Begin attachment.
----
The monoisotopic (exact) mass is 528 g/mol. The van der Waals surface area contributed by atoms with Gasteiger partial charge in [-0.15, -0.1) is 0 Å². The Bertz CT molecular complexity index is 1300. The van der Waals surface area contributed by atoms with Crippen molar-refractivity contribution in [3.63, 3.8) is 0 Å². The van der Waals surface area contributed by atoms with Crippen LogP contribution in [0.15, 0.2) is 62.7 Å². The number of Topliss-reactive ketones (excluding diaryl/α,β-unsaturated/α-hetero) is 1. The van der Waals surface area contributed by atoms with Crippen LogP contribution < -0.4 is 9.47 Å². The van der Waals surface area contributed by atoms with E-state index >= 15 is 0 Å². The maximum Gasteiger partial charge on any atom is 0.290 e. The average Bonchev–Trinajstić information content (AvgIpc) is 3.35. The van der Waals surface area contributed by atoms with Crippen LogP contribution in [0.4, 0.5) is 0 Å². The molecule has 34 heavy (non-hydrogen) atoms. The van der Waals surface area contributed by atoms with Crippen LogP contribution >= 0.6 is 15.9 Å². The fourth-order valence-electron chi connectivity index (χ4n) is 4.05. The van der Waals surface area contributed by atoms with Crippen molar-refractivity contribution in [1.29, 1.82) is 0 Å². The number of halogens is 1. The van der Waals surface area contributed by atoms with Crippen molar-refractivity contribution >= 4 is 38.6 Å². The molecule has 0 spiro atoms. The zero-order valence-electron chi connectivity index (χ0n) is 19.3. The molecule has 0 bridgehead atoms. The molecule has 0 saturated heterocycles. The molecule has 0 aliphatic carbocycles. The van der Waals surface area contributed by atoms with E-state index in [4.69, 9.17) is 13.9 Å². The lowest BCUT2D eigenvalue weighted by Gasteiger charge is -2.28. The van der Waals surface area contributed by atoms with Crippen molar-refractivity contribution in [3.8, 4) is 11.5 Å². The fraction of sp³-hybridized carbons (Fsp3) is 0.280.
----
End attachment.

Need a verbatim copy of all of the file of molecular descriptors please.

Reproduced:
The monoisotopic (exact) mass is 528 g/mol. The van der Waals surface area contributed by atoms with Gasteiger partial charge in [-0.15, -0.1) is 0 Å². The Bertz CT molecular complexity index is 1300. The van der Waals surface area contributed by atoms with Crippen molar-refractivity contribution in [3.63, 3.8) is 0 Å². The van der Waals surface area contributed by atoms with Crippen LogP contribution in [0.15, 0.2) is 62.7 Å². The number of Topliss-reactive ketones (excluding diaryl/α,β-unsaturated/α-hetero) is 1. The van der Waals surface area contributed by atoms with Crippen LogP contribution < -0.4 is 9.47 Å². The van der Waals surface area contributed by atoms with E-state index >= 15 is 0 Å². The maximum Gasteiger partial charge on any atom is 0.290 e. The average Bonchev–Trinajstić information content (AvgIpc) is 3.35. The van der Waals surface area contributed by atoms with Crippen LogP contribution in [0.4, 0.5) is 0 Å². The molecule has 34 heavy (non-hydrogen) atoms. The van der Waals surface area contributed by atoms with Crippen LogP contribution >= 0.6 is 15.9 Å². The fourth-order valence-electron chi connectivity index (χ4n) is 4.05. The van der Waals surface area contributed by atoms with Crippen molar-refractivity contribution in [1.29, 1.82) is 0 Å². The number of halogens is 1. The van der Waals surface area contributed by atoms with Crippen molar-refractivity contribution >= 4 is 38.6 Å². The molecule has 0 spiro atoms. The zero-order valence-electron chi connectivity index (χ0n) is 19.3. The molecule has 0 bridgehead atoms. The molecule has 0 saturated heterocycles. The molecule has 0 aliphatic carbocycles. The van der Waals surface area contributed by atoms with E-state index in [4.69, 9.17) is 13.9 Å². The lowest BCUT2D eigenvalue weighted by Gasteiger charge is -2.28. The van der Waals surface area contributed by atoms with Crippen molar-refractivity contribution in [3.8, 4) is 11.5 Å². The fraction of sp³-hybridized carbons (Fsp3) is 0.280.